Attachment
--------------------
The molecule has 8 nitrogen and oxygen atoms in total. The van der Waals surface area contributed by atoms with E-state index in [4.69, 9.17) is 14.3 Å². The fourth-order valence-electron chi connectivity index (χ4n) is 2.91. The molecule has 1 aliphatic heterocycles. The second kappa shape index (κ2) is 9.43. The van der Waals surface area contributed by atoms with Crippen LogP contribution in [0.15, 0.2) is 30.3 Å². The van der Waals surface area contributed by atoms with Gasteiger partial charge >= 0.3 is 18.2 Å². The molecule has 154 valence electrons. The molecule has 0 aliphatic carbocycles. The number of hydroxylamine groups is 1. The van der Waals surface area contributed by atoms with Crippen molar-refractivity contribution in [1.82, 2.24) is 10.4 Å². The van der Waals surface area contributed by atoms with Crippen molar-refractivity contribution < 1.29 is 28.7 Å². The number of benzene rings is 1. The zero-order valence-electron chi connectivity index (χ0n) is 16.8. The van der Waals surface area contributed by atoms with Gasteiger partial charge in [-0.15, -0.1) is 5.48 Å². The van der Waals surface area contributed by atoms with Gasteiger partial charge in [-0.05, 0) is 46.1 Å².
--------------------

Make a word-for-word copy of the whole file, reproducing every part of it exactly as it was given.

The molecule has 8 nitrogen and oxygen atoms in total. The van der Waals surface area contributed by atoms with E-state index in [4.69, 9.17) is 14.3 Å². The fourth-order valence-electron chi connectivity index (χ4n) is 2.91. The molecule has 1 aliphatic heterocycles. The second kappa shape index (κ2) is 9.43. The van der Waals surface area contributed by atoms with Crippen LogP contribution in [0.15, 0.2) is 30.3 Å². The van der Waals surface area contributed by atoms with Gasteiger partial charge >= 0.3 is 18.2 Å². The molecule has 154 valence electrons. The molecule has 0 aliphatic carbocycles. The number of hydroxylamine groups is 1. The van der Waals surface area contributed by atoms with Crippen molar-refractivity contribution in [1.82, 2.24) is 10.4 Å². The van der Waals surface area contributed by atoms with Crippen molar-refractivity contribution < 1.29 is 28.7 Å². The number of benzene rings is 1. The zero-order valence-electron chi connectivity index (χ0n) is 16.8. The van der Waals surface area contributed by atoms with Gasteiger partial charge in [-0.15, -0.1) is 5.48 Å². The van der Waals surface area contributed by atoms with Gasteiger partial charge in [-0.05, 0) is 46.1 Å².